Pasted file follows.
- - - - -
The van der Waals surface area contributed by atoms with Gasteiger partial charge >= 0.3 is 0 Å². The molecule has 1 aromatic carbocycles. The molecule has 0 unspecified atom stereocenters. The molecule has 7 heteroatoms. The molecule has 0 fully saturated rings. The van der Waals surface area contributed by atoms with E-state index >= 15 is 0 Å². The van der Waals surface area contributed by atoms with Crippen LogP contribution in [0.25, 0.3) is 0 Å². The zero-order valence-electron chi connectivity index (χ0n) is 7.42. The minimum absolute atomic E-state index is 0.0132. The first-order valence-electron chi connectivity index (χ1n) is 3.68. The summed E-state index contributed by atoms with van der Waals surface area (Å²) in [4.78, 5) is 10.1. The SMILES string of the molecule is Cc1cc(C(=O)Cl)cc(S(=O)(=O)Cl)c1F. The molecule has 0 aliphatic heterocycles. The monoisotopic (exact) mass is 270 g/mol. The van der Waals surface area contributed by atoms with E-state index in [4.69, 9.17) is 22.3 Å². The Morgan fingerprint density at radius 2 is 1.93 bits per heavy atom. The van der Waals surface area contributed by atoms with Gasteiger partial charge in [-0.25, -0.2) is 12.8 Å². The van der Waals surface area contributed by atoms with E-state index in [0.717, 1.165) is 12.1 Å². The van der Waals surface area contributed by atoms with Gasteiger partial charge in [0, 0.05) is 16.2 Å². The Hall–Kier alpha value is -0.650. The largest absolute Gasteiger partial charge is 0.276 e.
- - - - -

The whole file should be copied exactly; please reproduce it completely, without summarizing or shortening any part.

The van der Waals surface area contributed by atoms with Gasteiger partial charge >= 0.3 is 0 Å². The molecule has 1 aromatic carbocycles. The molecule has 0 unspecified atom stereocenters. The molecule has 7 heteroatoms. The molecule has 0 fully saturated rings. The van der Waals surface area contributed by atoms with E-state index >= 15 is 0 Å². The van der Waals surface area contributed by atoms with Crippen LogP contribution in [0.25, 0.3) is 0 Å². The zero-order valence-electron chi connectivity index (χ0n) is 7.42. The minimum absolute atomic E-state index is 0.0132. The first-order valence-electron chi connectivity index (χ1n) is 3.68. The summed E-state index contributed by atoms with van der Waals surface area (Å²) in [4.78, 5) is 10.1. The SMILES string of the molecule is Cc1cc(C(=O)Cl)cc(S(=O)(=O)Cl)c1F. The molecule has 0 aliphatic heterocycles. The monoisotopic (exact) mass is 270 g/mol. The van der Waals surface area contributed by atoms with E-state index in [4.69, 9.17) is 22.3 Å². The Morgan fingerprint density at radius 2 is 1.93 bits per heavy atom. The van der Waals surface area contributed by atoms with Gasteiger partial charge in [-0.25, -0.2) is 12.8 Å². The van der Waals surface area contributed by atoms with E-state index in [0.717, 1.165) is 12.1 Å². The van der Waals surface area contributed by atoms with Gasteiger partial charge in [0, 0.05) is 16.2 Å². The Hall–Kier alpha value is -0.650. The largest absolute Gasteiger partial charge is 0.276 e.